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Wayne State's Chemistry Club builds 'world's largest periodic table'

To mark the International Year of the Periodic Table, Wayne State University’s Department of Chemistry created what is believed to be the largest periodic table in history — although no official record actually exists. Wayne State’s Chemistry Club, with help from clubs at University of Michigan Dearborn, U-M Flint, Detroit Mercy and Lawrence Tech, built a table that measured over 190,000 square feet, or approximately three football fields. “We went to a regional meeting and someone said, ‘Let’s make the biggest one ever,' ” said Sue White, a chemistry club co-adviser with Charlie Fehl. “It was an insane idea, but all we got was good advice on the best way to do it. Students and the department were very enthusiastic. People went out of their way to help us do the craziest thing ever.” Besides the 30-by-40-foot blue tarps used for each element, it took 95 gallons of paint and over 250 volunteers. Wednesday’s winds caused some concern, but 7,000 garden stakes kept everything in place.

How a Detroit area university’s debt-relief program has welcomed back and graduated students

Black college students are three times more likely to default on their loans than their white peers, and there are nearly 700,000 college students in the Detroit area that have dropped out after taking some classes but before earning a degree. Wayne State University’s Warrior Way Back debt-relief program is welcoming those students back, including recent graduate Shawnte’ Cain and Antonio Mitchell, who is currently a senior in the Mike Ilitch School of Business. “For me, Warrior Way Back is more of a social justice mentality and mindset in higher education, that we are knocking down those barriers for students to reach their potential. That’s successful in and of itself,” said Dawn Medley, associate vice president of enrollment management.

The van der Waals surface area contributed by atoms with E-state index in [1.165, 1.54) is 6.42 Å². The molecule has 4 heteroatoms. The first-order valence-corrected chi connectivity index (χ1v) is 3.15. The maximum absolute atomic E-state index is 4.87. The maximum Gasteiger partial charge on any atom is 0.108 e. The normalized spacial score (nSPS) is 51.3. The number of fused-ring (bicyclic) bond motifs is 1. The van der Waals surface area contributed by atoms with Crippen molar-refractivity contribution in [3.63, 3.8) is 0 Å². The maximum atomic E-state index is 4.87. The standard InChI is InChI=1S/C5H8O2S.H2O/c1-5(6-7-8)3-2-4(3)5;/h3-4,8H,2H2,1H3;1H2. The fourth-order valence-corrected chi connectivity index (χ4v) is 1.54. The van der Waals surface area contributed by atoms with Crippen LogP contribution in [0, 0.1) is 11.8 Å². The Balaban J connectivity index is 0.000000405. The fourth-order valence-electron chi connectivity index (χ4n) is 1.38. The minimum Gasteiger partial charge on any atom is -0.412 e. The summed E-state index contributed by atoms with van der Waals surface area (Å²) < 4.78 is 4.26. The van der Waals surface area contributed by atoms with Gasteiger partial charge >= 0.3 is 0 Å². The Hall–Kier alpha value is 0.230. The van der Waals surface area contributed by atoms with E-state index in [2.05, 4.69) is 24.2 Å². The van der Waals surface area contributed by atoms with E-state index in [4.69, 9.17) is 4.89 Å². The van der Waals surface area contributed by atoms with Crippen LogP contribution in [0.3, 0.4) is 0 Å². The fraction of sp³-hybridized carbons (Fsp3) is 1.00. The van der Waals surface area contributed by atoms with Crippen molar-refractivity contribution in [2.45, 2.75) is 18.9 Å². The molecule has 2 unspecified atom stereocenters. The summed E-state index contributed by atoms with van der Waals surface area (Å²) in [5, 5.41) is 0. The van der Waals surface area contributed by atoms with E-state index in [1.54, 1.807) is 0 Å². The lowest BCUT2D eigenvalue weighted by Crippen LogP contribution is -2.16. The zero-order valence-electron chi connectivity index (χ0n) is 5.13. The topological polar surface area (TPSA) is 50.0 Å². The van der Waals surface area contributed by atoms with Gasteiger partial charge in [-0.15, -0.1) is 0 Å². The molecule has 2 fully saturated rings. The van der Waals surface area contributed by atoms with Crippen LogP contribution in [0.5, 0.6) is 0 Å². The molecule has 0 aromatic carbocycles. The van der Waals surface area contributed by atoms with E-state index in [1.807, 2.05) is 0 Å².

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Wayne State celebrates completion of $151 million student apartment complex

The Anthony Wayne Drive Apartments, a $151 million apartment complex at Wayne State University, has been completed. The 406,800 square-foot 840-bed student housing and retail project is Wayne State's largest student housing structure cost-wise, Tim Michael, associate vice president of student auxiliary services and chief housing officer, said in a statement emailed to Crain's. The first phase of the project — an 11-story center tower with 400 beds — was completed in August 2018. The last phase added two wings of six and eight stories on either side of the central tower. Those towers added apartments for 440 residents as well as a 9,000-square-foot Campus Health Center on the ground floor of the north tower and more retail space, the school's website says. Students moved into the two newest buildings at the start of the fall semester. Wayne State and local officials held a ribbon-cutting celebration Wednesday to mark the end of construction. "We are beyond thrilled that our partnership with Corvias has enabled us to provide quality facilities and resources for our students, while also allowing us to advance financially," Wayne State University President M. Roy Wilson said in the release. "Wayne State has always aimed to create a positive economic impact on the greater Detroit community. With Corvias' investment, we continue to increase job growth and support local and small businesses."